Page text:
This week is the opening of the 67th Berlinale, the annual film festival that attracts both a diverse audience, including a fancy red-carpet with your favorite famous actors and actresses, as well as your average movie goer such as myself!
Berlinale is serious business! A quick look at the program will leave you thinking that only Germans could organize a festival of this caliber throughout the city. Films are listed according to category and the self-given title, “The Entire World of Film”, found on the ‘about’ section of the website pretty much sums it all up.
- Competition where you can place your vote after the screening
- Panorama for independent and art house
- Generation for young audiences and coming of age themes
- Perspektive Deutsches Kino for new talents in German film
- Forum for avant garde, experimental, and unfamiliar cinematography (plus there is Forum expanded)
- Berlinale Short is for as the name hints at short films
- Berlinale Special (including Berlinale Special Gala) shows new productions and honors cinema personalities
- Berlinale Special Series is for everything that doesn’t fit in the category above
- Berlinale Classics for old school hits we love
- Retrospective and Homage for “the œuvre of a great personality of cinema, curated by the Deutsche Kinemathek – Museum für Film und Fernsehen”
- Culinary Cinema taking food porn to the next level
- Berlinale Goes Kiez which presents select films at arthouse cinemas throughout the city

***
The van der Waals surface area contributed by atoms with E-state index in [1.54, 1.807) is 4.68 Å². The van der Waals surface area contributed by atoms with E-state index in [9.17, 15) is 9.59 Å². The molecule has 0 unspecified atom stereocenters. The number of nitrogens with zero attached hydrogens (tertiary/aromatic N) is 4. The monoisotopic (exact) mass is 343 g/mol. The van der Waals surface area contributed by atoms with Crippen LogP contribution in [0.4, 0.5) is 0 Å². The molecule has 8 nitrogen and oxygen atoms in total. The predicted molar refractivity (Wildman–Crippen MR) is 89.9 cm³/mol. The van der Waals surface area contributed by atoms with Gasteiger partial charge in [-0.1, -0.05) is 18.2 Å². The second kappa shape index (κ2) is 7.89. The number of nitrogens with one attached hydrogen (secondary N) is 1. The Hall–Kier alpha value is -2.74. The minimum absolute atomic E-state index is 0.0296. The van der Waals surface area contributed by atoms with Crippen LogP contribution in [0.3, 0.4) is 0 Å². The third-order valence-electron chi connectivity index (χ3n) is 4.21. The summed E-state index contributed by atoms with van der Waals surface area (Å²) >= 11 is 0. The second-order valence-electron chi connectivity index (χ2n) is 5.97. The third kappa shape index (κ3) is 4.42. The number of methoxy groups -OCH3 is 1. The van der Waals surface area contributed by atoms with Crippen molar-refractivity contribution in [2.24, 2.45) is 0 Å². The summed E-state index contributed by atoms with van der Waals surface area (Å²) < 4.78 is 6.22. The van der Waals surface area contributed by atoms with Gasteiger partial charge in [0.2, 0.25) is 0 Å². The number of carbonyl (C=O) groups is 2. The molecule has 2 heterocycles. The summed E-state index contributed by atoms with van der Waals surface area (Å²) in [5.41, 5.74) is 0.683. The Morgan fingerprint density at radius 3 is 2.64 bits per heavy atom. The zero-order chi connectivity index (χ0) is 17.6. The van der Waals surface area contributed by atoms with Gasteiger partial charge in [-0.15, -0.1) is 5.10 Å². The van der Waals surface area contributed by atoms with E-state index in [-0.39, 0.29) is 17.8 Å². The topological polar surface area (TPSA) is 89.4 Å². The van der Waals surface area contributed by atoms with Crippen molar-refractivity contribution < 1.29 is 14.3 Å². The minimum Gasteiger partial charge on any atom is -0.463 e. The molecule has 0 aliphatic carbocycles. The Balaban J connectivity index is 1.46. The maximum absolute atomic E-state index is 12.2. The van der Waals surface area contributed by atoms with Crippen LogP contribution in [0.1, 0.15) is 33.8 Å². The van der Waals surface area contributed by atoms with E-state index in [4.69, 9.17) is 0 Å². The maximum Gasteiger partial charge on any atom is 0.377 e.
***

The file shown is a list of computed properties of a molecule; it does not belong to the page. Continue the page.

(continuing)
- NATIVe – A Journey into Indigenous Cinema for telling the stories of Indigenous peoples worldwide
I am almost certainly leaving out some of the categories and it’s still a bit fuzzy how and why there are three subcategories of Berlinale Special (which is a category I would use for almost anything shown at the festival).
The sheer amount of films shown is both exciting and a bit overwhelming. I mean really screw the categories how are you ever going to screen through that many trailers? Oh wait, lots of the films don’t have trailers- just stills and a description with a detailed bio of the direct and producer. Sassiness aside, be sure to take a seat and have a cup of coffee by your side when planning.
My tip– just wing it! Go to whatever sounds interesting and don’t try to read too much into the film synopsis. Plus, most cinemas are located at Potsdamer Platz in Mitte, which is central and easy to reach, so no need to worry about venue locations.
If you come across any films that you are dying to see, which I’m sure you will, make sure to book your tickets in advance. You can buy tickets three days before screenings and ticket sales for repeat screenings of Competition films start four days in advance. On the day of the screening, tickets are only available at the box offices of the cinemas themselves and on www.berlinale.de Beware! Buying tickets online cost and extra 1.50 Euro per ticket simply because!
First impression—two thumbs up! At 11 Euros a ticket you are really getting your money’s worth with great films, engaging director Q&As, plus great cinemas.
Wait, There’s More- Extras
For the hungry bear, be sure to check out the the Berlinale Street Food Market with trucks on Joseph-von-Eichendorff-Gasse at the corner of Alte Potsdamer Straße. Feb 9 to 19, 2017, daily from 11.00 am to 10.00 pm, coffee and breakfast available from 8.00 am.
For the artistically inclined/interested, check out Joe Ramirez’s Gold Projections at the Kulturforum during the film festival. His work will also appear in a major exhibit called “Alchemy: the Great Art,”opening in Berlin in April, with around 200 exhibits, many on loan from the Berlin State Museums.
Plus, check out the cool Berlinale products. I have my heart set on getting one of the bags!